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Carpenter Gothic - 926 Elk Street

Carpenter Gothic is a very specific term that reflects advances in technology that took place in the late 1800’s. Gothic refers to the architectural style of the High Middle Ages in Western Europe, that emerged from the great cathedrals. It is characterized by the pointed arch, seen here in the steeply pointed gable ends. The inspiration for Gothic Revival buildings came from Europe’s large simple masonry structures of cut stone with elaborately carved stone ornamentation. In American Gothic Revival the massing is simple with several rectangular volumes contained under roof ridge lines and gables that are all the same height and without any separation line between the gable end and the house.

This Carpenter Gothic is different in several ways from the original Gothic Revival forms. Here the uninterrupted rise of the gable end walls having windows exactly above those on the first floor reflect the Gothic Revival Style. Board and batten siding and elaborate hand-made wood trim under the edges of the eaves and under the front porch roof. Tall unadorned single paned sash windows with wooden shutters mark this home as specifically Carpenter Gothic.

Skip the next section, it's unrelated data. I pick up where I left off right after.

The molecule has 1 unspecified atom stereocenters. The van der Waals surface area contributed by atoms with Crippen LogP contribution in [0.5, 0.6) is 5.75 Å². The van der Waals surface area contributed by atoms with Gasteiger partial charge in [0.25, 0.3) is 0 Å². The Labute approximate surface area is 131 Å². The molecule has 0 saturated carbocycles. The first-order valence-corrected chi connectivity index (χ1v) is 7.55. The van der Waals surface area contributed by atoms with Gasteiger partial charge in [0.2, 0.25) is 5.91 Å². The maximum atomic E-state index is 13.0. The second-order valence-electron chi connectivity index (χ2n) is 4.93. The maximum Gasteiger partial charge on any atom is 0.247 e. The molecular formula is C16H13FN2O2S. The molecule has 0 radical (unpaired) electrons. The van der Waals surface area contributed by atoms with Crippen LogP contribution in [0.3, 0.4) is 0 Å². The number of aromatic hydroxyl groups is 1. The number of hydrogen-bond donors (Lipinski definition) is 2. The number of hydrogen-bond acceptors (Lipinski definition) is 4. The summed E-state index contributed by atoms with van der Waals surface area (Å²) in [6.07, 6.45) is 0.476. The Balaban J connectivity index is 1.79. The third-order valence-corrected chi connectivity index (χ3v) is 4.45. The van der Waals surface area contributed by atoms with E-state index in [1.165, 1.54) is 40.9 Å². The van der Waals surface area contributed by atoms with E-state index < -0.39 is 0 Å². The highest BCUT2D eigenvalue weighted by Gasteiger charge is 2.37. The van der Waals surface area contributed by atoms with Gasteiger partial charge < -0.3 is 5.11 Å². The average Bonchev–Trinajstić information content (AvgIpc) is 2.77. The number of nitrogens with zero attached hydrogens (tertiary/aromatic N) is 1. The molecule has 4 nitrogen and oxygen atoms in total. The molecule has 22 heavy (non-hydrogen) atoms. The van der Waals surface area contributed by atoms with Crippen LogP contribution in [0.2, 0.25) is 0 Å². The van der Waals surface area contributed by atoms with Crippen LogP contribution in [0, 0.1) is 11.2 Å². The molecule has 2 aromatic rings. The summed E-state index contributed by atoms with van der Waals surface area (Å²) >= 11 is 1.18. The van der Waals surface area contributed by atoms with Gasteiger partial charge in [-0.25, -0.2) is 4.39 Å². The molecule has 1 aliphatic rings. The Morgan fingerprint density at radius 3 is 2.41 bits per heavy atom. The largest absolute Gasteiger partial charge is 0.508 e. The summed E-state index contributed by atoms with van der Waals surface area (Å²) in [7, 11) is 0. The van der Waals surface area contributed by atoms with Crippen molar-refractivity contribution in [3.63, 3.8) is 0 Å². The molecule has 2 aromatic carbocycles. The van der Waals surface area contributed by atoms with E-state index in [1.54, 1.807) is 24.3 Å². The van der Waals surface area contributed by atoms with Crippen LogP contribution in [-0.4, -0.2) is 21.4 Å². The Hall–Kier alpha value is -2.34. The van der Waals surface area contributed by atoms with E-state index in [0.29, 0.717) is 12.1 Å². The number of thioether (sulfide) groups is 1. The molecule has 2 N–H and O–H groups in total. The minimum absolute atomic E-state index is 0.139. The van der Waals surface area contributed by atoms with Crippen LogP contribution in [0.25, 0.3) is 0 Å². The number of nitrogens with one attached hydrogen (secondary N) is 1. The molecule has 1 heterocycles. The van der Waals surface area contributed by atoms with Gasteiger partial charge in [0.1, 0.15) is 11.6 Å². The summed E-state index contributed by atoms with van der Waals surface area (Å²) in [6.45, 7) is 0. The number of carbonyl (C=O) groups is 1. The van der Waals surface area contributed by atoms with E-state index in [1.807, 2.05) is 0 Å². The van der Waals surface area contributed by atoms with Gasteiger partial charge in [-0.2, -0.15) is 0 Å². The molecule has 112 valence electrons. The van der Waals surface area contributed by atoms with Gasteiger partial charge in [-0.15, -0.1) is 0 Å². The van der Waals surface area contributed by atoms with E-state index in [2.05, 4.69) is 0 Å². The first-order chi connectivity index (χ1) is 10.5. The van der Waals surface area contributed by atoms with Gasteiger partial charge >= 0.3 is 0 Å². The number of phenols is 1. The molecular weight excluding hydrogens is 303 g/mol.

The beautiful finely scaled wrought iron fence recalls the delicate lines of the vertical board and batten siding and pointed gable ends.

The Industrial Revolution of the late 1800’s brought new simpler, easier methods of cutting wood as well as transportation lines to disperse the new mass-produced building materials and plans across the nation. Suddenly saws powered by gas and electricity were producing finely cut building parts, such as exactly identical studs and rafters, along with finely detailed decorative wooden trim, transported by train to every small town in America. These mix and match wooden scroll work pieces, now crafted by machines, came to exalt the new industry in the Carpenter Gothic style.